On day 11: TSB 8.6mg/dl; Direct bilirubin 2.5mg/dl; PCV 50

    On day 14: TSB 8.2; Direct bilirubin 2.2mg/dl; PCV 50

    On day 21: TSB 6.5mg/dl; direct bilirubin 2.5mg/dl; PCV 43

    Non fasting Ultrasound: normal size and texture for kidneys, spleen, liver, gallbladder and common bile duct, with no stones

    Day 22: Stop breastfeeding and start formula milk for 48 hours

    Day 25: TSB 7.6mg/dl; Direct bilirubin 2.4mg/dl; PCV 41

    So what is the expected diagnosis for this case? 

    Nicole Gillain-Martin

    The child has colored stools so I guess it has no sign of biliary atresia. Check if there is not a deficit alpha-1-antitrypsine.

  • Nicole Gillain-Martin added an answer in Adolescents:
    7
    What are the available searches for renal damage in obese adolescents?

    In earlier research we realized a high index of obese adolescentes. At the moment we are considering the possibility of kidney damage in these patients

    Nicole Gillain-Martin

    I agree with Mr. Wesolowski, there is no simple method (serum creatinine determination and application of a formula) to determine GFR in obese adolescents and adults. You have to use a method such as iohexol (easy to dose) clearance or why not determine the creatinine clearance through 24H urine. This method can highlight hyperfiltration.

  • Nicole Gillain-Martin added an answer in IgG:
    4
    A friend wanna be pregnant but her analysis showed: Toxoplasmosis IgG 188 and cytomegalovirus IgG 290. Is she in trouble?

    She is free of symptoms.

    Nicole Gillain-Martin

    If IgM are negative for both tests, they are old infections. The problem arises when IgM are positive because they can persist for long periods and do not necessarily reflect recent infection. A control after three weeks revealing a stabilization of antibodies is reassuring: infections are not new.
    One can also determine the IgG avidity: this is high when the infection is old

  • Nicole Gillain-Martin added an answer in IgG:
    4
    A friend wanna be pregnant but her analysis showed: Toxoplasmosis IgG 188 and cytomegalovirus IgG 290. Is she in trouble?

    She is free of symptoms.

    Nicole Gillain-Martin

    How long is she pregnant? As she made tests before pregnancy? IgM has it been realized? Without previous analysis, we can conclude nothing but it is likely older infections

  • Nicole Gillain-Martin added an answer in Albuminuria:
    3
    Can i determine eGFR without determining albuminuria?

    i mean eGFR can be determined by 3 variables: age , serum creatinine and sex according to formula it will be calculated.

    Nicole Gillain-Martin

    Albuminuria has nothing to do with the calculation of GFR, it is simply an additional criteria of severity of kidney disease. In contrast, albuminemia  is used in some MDRD formulas. I advise against using it. The latest international criteria advocate CKD-EPI formula based on creatinine.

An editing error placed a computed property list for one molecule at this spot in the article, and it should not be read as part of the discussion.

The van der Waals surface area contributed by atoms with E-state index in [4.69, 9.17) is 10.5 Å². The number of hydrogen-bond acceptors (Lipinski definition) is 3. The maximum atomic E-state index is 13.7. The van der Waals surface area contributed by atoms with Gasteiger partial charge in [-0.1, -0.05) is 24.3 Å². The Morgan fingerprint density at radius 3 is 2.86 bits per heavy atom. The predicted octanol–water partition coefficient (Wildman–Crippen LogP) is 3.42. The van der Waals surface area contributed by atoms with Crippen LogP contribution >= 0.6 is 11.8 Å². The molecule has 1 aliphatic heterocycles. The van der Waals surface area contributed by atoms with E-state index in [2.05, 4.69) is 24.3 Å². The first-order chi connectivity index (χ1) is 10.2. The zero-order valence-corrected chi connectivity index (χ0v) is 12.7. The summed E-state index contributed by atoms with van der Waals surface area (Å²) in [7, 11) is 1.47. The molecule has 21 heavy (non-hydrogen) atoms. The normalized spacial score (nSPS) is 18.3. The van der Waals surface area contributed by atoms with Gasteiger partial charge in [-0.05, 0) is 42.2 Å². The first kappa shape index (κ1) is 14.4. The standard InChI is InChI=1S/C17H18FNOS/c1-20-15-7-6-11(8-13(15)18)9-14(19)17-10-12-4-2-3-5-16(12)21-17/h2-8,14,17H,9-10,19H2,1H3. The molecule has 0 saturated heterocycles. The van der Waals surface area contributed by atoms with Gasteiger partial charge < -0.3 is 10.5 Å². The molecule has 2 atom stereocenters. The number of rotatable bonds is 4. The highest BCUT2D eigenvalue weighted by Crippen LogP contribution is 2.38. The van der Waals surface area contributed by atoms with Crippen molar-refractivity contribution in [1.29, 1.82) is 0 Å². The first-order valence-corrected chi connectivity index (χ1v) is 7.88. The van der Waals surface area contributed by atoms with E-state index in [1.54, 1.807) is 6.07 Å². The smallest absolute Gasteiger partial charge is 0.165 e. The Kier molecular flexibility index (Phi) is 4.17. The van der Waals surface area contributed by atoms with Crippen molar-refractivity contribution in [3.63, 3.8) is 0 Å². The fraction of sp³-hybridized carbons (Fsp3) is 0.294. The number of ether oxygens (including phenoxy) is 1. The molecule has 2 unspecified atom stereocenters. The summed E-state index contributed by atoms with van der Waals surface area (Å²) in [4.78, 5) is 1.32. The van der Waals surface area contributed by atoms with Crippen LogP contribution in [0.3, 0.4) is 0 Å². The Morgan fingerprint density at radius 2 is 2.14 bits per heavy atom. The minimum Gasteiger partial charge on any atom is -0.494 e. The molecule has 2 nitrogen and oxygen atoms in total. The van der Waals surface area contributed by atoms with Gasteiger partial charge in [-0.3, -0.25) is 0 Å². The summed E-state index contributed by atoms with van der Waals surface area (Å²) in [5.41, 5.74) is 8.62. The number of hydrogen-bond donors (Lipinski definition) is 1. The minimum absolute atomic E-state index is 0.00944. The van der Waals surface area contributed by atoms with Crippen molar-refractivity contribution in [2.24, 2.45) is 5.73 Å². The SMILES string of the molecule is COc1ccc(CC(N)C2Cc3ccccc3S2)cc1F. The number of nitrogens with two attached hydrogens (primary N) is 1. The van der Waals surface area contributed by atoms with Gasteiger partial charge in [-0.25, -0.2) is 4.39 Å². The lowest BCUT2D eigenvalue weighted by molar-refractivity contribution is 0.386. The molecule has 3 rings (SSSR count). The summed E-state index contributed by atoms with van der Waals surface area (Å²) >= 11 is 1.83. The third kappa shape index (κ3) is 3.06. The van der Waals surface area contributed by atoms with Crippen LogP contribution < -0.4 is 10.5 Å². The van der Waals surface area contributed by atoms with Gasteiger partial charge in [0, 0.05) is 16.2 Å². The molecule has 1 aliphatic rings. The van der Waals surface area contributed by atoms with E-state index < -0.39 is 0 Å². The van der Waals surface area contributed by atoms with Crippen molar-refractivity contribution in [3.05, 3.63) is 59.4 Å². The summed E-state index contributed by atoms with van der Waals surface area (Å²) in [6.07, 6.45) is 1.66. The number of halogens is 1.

• Nicole Gillain-Martin added an answer in Bradford Assay:
    6
    Witch wavelength is best for measuring protein in the Biuret test?

    Witch wavelength is best for measuring protein in the Biuret test? I came across different variants ranging from 540-565nm, with the reagent consisting of the same chemicals. I tried measuring at all of the wavelengths but there are big differences, really significant for my results, and I wonder which is the most appropriate.

    Also the Biuret test gives me like 2-times more protein than I detect with the Bradford assay. This cannot be due to smaller peptides, I am pretty sure I don’t have any degraded protein in the sample. Any clue why I get this?

    Nicole Gillain-Martin

    The biuret method is based on detection of peptide bonds and is used to assay the proteins in a liquid which contains many proteins (> 5 g / l). The absorption spectrum of the complex formed is wide and the choice of the wavelength is not very important. The Bradford assay uses coomassie blue that reacts in an alkaline medium with different amino acids. It is generally used to assay small amounts of proteins. If I understand, you have standardized with an albumin solution. The proteins that are present in your solution may be very different from that protein. The intensity of the coloration of the two techniques can be influenced by the amino acid composition of your proteins. Think also to verify that the Beer-Lambert law is respected with both techniques in the area of concentration of your protein mixture

  • Nicole Gillain-Martin added an answer in Protein Staining:
    3
    How do I perform densitometric analysis of ponceau s. stain?

    Hello all, 

    I'm very new to research, and science in general. I just started in my first lab two months ago, so I don't have a lot of experience. 

    I'm currently analyzing western blot data. My PI and I are having some disagreement as to the best method to normalize the protein of interest (Neuropsin) to a total protein stain using Ponceau S.